- The jury, made up of Giselle Brodsky (president), Josu de Solaun, Carles Marín, Thomas Schwan and Óscar Martín, has confirmed the highly competitive level of the 178 pianists who signed up from 41 countries.
- The pianists chosen to perform come from far-ranging countries in Africa, Europe, Asia and America, with a particularly high participation from Japan and Russia with three contestants each, and Germany, Belarus and Italy with two each.
- Glòria Tello, the councillor in charge of the Iturbi Prize and President of Valencia’s Palau de la Música, has congratulated the jury and stressed that “we can certainly be pleased with the amount of applications received and the quality shown by the pianists when performing”.
València, 16 March 2021
The Iturbi Prize, organized by the Valencia Provincial Government (Diputació) has selected 22 pianists to take part in the 21st International Piano Contest of Valencia, which will be held from 23rd June to 2nd July. The competition, which can count on the artistic management of Joaquín Achúcarro, has revealed the high level of competitiveness and how difficult it has been to draw up a shortlist of pianists who will be competing in the first phase.
Moreover, it is also worth noting that 178 pianists from 41 countries originally applied, which is six times the number of applications received in the previous competition, making the 2021 prize the most participative in its history, precisely in a year when this biennial music event is celebrating its 40th anniversary. This project is now exemplary in the world of piano and has seen performers attending from the five continents in its 20 editions held since 1981.
The jury, made up of Giselle Brodsky (the president), Josu de Solaun, Carles Marín, Thomas Schwan and Óscar Martín, has evaluated videos of the musicians signed up, who were all born as of 23 June 1985 and who sent a 25-30 minute audiovisual recording. The organizers have published a list of those accepted on the website (www.pianoiturbi.dival.es).
The pianists chosen to compete in person come from fifteen countries, particularly from Japan and Russia with three contestants each, and Germany, China and Italy with two each. Other nations that will be represented by performers at the Iturbi Prize are: Austria, Belarus, Canada, South Korea, the USA, Spain, Georgia, Kazakhstan, Sweden and Ukraine. By continents, there is a notable contingent of pianists from Europe, who account for 64%, whereas 27% are from Asia and 9% from America.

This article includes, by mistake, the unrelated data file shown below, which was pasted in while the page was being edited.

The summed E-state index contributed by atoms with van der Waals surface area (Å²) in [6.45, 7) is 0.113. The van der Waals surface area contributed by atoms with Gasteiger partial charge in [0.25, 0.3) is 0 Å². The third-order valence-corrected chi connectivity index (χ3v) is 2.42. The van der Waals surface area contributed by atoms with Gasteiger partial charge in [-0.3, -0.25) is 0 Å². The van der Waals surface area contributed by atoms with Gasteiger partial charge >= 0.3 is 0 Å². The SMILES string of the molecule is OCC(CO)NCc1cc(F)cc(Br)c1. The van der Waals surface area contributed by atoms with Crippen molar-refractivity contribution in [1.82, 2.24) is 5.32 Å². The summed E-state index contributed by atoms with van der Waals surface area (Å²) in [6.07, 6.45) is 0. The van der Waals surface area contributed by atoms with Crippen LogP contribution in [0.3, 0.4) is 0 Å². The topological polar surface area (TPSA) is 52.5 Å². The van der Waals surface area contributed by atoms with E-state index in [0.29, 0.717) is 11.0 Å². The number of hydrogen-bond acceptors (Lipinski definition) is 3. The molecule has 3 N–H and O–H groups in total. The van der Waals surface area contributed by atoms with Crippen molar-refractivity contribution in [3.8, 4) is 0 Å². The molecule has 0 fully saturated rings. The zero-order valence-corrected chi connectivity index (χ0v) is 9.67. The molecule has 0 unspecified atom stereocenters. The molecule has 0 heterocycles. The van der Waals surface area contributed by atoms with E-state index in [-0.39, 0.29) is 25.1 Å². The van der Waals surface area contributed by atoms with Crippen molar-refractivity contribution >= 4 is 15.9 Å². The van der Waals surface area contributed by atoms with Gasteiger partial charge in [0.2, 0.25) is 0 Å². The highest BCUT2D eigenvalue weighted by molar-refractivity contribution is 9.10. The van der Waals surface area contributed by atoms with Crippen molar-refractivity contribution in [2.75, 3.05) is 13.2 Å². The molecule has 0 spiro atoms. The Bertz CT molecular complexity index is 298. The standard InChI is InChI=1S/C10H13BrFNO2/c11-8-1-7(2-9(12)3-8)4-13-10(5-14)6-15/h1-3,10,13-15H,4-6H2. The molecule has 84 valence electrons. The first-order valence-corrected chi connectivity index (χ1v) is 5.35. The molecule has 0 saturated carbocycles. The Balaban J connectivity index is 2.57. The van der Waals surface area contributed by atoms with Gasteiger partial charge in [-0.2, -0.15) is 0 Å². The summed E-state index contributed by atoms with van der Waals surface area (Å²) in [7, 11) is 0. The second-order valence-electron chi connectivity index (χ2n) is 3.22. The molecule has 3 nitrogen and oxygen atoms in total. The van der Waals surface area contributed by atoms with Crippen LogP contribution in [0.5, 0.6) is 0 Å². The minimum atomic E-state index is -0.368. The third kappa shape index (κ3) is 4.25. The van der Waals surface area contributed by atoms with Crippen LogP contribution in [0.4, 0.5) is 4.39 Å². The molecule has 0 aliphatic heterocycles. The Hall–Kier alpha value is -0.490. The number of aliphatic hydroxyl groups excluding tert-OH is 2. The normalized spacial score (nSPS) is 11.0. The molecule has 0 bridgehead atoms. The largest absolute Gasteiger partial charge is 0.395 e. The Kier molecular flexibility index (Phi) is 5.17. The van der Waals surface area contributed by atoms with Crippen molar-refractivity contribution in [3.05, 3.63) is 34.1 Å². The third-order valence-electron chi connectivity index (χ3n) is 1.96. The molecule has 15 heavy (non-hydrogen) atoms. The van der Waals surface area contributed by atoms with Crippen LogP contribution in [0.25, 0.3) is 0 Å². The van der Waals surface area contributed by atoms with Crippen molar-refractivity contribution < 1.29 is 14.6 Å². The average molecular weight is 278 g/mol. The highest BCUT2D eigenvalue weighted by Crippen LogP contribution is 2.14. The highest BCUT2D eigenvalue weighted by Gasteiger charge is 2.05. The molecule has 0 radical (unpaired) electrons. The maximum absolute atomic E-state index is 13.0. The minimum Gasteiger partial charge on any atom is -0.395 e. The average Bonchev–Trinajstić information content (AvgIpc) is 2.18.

Glòria Tello, the councillor in charge of the Iturbi Prize, head of Culture in Valencia City Council and president of the Palau de la Música, congratulated the jury, enthusing that “they have done a difficult yet magnificent job in deciding which candidates will compete in the first phase of the Iturbi Prize”. Tello stated that “We can certainly be pleased with the amount of applications received and the quality shown by the pianists performing in the videos to take part in a very special year for the prize, which is celebrating four decades of the project”.
The councillor pointed out that “some very good people didn’t make it; it has been extraordinarily difficult for the jury to whittle it down to just 22 pianists out of the 178 signed up. We are thrilled with the excellence lined up for this year, and we encourage those who have not been selected this time to keep working with enthusiasm for the next edition, which will take place in 2023”.
After the shortlisting, the competition will next consist of five knock-out rounds in which the following works must be freely included: a sonata by Ludwig van Beethoven and Wolfgang Amadeus Mozart; two short works by Frédéric Chopin, one of which must be a nocturne; and a piece from Goyescas by Enrique Granados, from the Suite Iberia by Isaac Albéniz or Fantasía Bética by Manuel de Falla.
The first phase (from 23rd to 24th June) will involve the 22 performers selected; the second will bring this down to 16 (from 25th to 26th June), and the semi-final will see just 10 competing (from 27th to 28th). The first final phase will have six challengers remaining (29th to 30th) and in the grand final there will be only three (2nd July), in which the competitors will perform two concertos for piano with the Orchestra of Valencia in the Teatro Principal.
The cash prizes will be bigger for the competition’s anniversary, with a 70% increase over the previous contest. First prize will be worth €30,000, a CD recorded by the renowned record label IBS Classical and various recitals and concerts; second prize will win €20,000 and third prize €10,000. In the last edition, the prize-winners received €18,000, €12,000 and €6,000 respectively. The other participants who do not reach the grand final will receive €5,000, and a special award for the best performer of Spanish music is worth €2,000.
Furthermore, the Valencia Provincial Government (Diputación) will be organizing concerts in Spain and abroad throughout 2020 with the winners of the three first prizes taking part, and other special prizes will be awarded that are funded by entities and companies sponsoring or collaborating such as the Valencia City Council, Kawai, Clemente Pianos and the Societat Filarmònica de València.
The Iturbi Prize is a member of the World Federation of International Music Competitions, Geneva, an association of competitions held in countries across the five continents including the world’s most prestigious international music competitions. The International Piano Competition Valencia is also a member of the Alink-Argerich Foundation whose members include most of the international piano competitions around the globe.